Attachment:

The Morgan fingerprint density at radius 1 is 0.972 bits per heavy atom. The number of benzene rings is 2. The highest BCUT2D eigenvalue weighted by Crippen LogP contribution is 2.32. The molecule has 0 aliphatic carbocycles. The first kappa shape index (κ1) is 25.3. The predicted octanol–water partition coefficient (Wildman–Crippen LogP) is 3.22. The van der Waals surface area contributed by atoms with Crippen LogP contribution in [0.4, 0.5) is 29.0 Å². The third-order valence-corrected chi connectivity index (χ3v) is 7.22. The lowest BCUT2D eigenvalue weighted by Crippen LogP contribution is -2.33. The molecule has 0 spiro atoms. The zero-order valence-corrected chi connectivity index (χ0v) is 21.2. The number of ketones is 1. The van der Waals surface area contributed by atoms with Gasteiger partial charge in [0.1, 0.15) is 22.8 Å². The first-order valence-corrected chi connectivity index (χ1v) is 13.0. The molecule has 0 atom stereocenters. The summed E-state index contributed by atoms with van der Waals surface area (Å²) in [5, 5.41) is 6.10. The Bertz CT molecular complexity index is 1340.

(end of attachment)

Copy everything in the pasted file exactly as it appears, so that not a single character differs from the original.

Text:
The Morgan fingerprint density at radius 1 is 0.972 bits per heavy atom. The number of benzene rings is 2. The highest BCUT2D eigenvalue weighted by Crippen LogP contribution is 2.32. The molecule has 0 aliphatic carbocycles. The first kappa shape index (κ1) is 25.3. The predicted octanol–water partition coefficient (Wildman–Crippen LogP) is 3.22. The van der Waals surface area contributed by atoms with Crippen LogP contribution in [0.4, 0.5) is 29.0 Å². The third-order valence-corrected chi connectivity index (χ3v) is 7.22. The lowest BCUT2D eigenvalue weighted by Crippen LogP contribution is -2.33. The molecule has 0 spiro atoms. The zero-order valence-corrected chi connectivity index (χ0v) is 21.2. The number of ketones is 1. The van der Waals surface area contributed by atoms with Gasteiger partial charge in [0.1, 0.15) is 22.8 Å². The first-order valence-corrected chi connectivity index (χ1v) is 13.0. The molecule has 0 atom stereocenters. The summed E-state index contributed by atoms with van der Waals surface area (Å²) in [5, 5.41) is 6.10. The Bertz CT molecular complexity index is 1340.